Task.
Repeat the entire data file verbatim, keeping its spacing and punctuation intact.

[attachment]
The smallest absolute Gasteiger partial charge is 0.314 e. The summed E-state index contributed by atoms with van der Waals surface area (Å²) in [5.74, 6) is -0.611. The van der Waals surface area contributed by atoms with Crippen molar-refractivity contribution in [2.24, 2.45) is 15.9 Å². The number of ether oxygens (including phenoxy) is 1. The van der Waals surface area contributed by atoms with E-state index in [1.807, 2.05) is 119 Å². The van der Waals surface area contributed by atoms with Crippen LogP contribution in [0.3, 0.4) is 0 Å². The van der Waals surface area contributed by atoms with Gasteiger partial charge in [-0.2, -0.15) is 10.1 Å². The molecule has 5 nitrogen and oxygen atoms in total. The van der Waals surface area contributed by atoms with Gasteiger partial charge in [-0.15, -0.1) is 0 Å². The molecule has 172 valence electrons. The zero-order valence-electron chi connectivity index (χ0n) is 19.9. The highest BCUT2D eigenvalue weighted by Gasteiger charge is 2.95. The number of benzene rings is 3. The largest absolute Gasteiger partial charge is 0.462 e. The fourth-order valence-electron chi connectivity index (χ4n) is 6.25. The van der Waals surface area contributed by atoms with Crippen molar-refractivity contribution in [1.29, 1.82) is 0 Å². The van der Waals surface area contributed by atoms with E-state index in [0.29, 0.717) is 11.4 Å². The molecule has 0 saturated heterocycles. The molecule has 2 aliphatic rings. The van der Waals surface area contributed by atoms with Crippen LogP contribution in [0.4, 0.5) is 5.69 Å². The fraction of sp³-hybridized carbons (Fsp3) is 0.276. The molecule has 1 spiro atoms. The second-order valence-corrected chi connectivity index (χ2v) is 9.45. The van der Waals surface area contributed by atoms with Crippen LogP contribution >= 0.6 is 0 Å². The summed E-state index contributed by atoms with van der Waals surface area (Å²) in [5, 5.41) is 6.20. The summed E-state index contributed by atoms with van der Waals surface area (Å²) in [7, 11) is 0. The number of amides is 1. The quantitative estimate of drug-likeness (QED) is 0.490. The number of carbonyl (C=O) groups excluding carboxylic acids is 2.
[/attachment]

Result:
The smallest absolute Gasteiger partial charge is 0.314 e. The summed E-state index contributed by atoms with van der Waals surface area (Å²) in [5.74, 6) is -0.611. The van der Waals surface area contributed by atoms with Crippen molar-refractivity contribution in [2.24, 2.45) is 15.9 Å². The number of ether oxygens (including phenoxy) is 1. The van der Waals surface area contributed by atoms with E-state index in [1.807, 2.05) is 119 Å². The van der Waals surface area contributed by atoms with Crippen LogP contribution in [0.3, 0.4) is 0 Å². The van der Waals surface area contributed by atoms with Gasteiger partial charge in [-0.2, -0.15) is 10.1 Å². The molecule has 5 nitrogen and oxygen atoms in total. The van der Waals surface area contributed by atoms with Gasteiger partial charge in [-0.15, -0.1) is 0 Å². The molecule has 172 valence electrons. The zero-order valence-electron chi connectivity index (χ0n) is 19.9. The highest BCUT2D eigenvalue weighted by Gasteiger charge is 2.95. The number of benzene rings is 3. The largest absolute Gasteiger partial charge is 0.462 e. The fourth-order valence-electron chi connectivity index (χ4n) is 6.25. The van der Waals surface area contributed by atoms with Crippen molar-refractivity contribution in [1.29, 1.82) is 0 Å². The van der Waals surface area contributed by atoms with E-state index in [0.29, 0.717) is 11.4 Å². The molecule has 0 saturated heterocycles. The molecule has 2 aliphatic rings. The van der Waals surface area contributed by atoms with Crippen LogP contribution in [0.4, 0.5) is 5.69 Å². The fraction of sp³-hybridized carbons (Fsp3) is 0.276. The molecule has 1 spiro atoms. The second-order valence-corrected chi connectivity index (χ2v) is 9.45. The van der Waals surface area contributed by atoms with Crippen LogP contribution >= 0.6 is 0 Å². The summed E-state index contributed by atoms with van der Waals surface area (Å²) in [5, 5.41) is 6.20. The summed E-state index contributed by atoms with van der Waals surface area (Å²) in [7, 11) is 0. The number of amides is 1. The quantitative estimate of drug-likeness (QED) is 0.490. The number of carbonyl (C=O) groups excluding carboxylic acids is 2.